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Corporation vs LLC

Most anyone who’s started a company has at one time evaluated the differences between a corporation vs llc.

What’s the difference and why do these differences matter…

If there were two different types of initials that commonly followed the name of a business it would be "LLC" and "Inc."

Now, to the common person, there is no difference between these two business classifications.

Granted, while there are a certain number of similarities between the two there are also a number of differences as well.

For many partnerships or sole proprietors, selecting whether or not to form a corporation can lead to somewhat of a quandary: which entity would be most beneficial to form.

The best way to answer this question would be to first understand the differences between the two.

From a clear understanding of the corporation vs LLC discussion, selecting the classification that would best fit a particular business situation becomes possible.

Key Differences: Corporation vs LLC

So what are the main differences between starting an LLC and a forming a corporation? Like a corporation, an LLC provides personal liability and asset protection.

Also, an LLC can provide the ability to conduct business in the name of the LLC as opposed to the individual.

Best of all, an LLC is not subject the taxation of a corporation as an LLC’s taxation rules are similar to those which are applied to individuals and sole proprietorships.

LLC’s also come with a number of structural and organization benefits. Corporations, unlike an LLC, are required to have a board of directors and must establish bylaws for the governance of the corporation.

Those who make up the corporation are called "shareholders" whereas those who make up an LLC are known as members. Within a corporation, the shareholders vote on who will comprise the board of directors.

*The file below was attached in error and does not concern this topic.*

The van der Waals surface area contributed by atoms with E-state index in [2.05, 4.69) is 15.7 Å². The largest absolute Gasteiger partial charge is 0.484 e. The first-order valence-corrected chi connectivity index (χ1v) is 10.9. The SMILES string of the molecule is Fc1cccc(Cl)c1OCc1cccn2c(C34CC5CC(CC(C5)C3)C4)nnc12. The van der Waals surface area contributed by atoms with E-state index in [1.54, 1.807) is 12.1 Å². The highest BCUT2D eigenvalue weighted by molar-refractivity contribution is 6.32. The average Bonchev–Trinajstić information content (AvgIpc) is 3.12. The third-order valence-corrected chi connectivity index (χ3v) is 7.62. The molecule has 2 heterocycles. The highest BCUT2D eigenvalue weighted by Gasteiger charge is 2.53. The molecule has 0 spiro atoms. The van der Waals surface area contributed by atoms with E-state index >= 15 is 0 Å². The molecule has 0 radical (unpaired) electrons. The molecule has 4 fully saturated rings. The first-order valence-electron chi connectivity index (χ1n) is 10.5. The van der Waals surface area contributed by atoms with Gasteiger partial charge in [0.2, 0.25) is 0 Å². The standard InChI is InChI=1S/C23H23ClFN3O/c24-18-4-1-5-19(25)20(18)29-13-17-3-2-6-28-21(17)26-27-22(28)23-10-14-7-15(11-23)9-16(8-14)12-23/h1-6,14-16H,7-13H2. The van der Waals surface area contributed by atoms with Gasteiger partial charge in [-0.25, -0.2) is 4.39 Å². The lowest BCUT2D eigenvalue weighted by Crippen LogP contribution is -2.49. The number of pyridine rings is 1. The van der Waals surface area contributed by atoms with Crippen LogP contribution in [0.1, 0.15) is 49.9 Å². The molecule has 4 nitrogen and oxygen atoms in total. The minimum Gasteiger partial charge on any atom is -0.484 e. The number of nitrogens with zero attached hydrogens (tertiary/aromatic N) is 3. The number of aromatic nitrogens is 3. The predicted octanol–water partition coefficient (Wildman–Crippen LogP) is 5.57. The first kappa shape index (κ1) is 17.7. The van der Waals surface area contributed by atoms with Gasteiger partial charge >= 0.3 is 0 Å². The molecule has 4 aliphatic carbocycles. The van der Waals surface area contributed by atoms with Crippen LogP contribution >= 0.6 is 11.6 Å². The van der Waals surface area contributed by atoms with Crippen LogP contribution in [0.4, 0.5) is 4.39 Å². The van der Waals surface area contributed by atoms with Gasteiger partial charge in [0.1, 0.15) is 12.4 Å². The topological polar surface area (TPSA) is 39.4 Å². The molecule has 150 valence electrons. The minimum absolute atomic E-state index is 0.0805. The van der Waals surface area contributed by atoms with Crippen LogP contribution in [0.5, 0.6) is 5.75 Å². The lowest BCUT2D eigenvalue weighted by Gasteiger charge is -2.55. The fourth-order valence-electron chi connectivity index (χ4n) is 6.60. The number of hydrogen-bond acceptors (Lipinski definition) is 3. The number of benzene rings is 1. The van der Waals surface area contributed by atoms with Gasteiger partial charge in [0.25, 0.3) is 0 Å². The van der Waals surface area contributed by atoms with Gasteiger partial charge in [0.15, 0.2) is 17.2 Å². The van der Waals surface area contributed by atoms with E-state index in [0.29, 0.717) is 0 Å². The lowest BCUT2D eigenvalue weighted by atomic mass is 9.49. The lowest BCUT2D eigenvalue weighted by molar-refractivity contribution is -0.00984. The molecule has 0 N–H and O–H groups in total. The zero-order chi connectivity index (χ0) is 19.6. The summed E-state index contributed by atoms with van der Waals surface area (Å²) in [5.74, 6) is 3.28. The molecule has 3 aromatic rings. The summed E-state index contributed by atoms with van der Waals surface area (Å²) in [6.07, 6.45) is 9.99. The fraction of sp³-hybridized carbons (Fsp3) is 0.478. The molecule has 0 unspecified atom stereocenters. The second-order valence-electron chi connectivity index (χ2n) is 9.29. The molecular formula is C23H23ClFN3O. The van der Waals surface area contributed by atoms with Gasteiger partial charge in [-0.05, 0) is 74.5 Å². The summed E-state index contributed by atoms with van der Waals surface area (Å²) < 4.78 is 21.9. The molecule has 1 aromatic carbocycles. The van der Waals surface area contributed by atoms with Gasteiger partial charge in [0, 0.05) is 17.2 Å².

This, obviously, does not occur with an LLC as an LLC is not mandated to have a board of directors.

Differences in Taxation

Another major difference in a Corporation vs LLC centers on the issue of taxation as an LLC is subject to "pass through" taxation whereas a corporation will be taxed as a business entity. Keep in mind, the earning from an LLC are considered self-employed income.

That means that those who receive income from an LLC are required to pay self employment tax. With a corporation, this is not necessary although a corporation will be required to pay business taxes that an LLC is not required to pay.

It would not be wise, however, to totally dismiss the value of forming a corporate entity. Corporations also have access to a number of benefits that when forming an LLC, you may not be able to offer.

For example, the employees of an LLC are not going to be offered stock option plans or certain retirement benefits.

While this may not seem like much on the surface, employee retention – particularly the retention of good employees – is critical to a company’s success. So, it may not be in the best interest to remain an LLC when employees are jumping to the "greener pastures" offered by a corporation.

Honestly, the differences between a corporation vs LLC are mostly structural and tax related. One is not better than the other per se. Rather one is better than the other based on individual circumstance and business plans.

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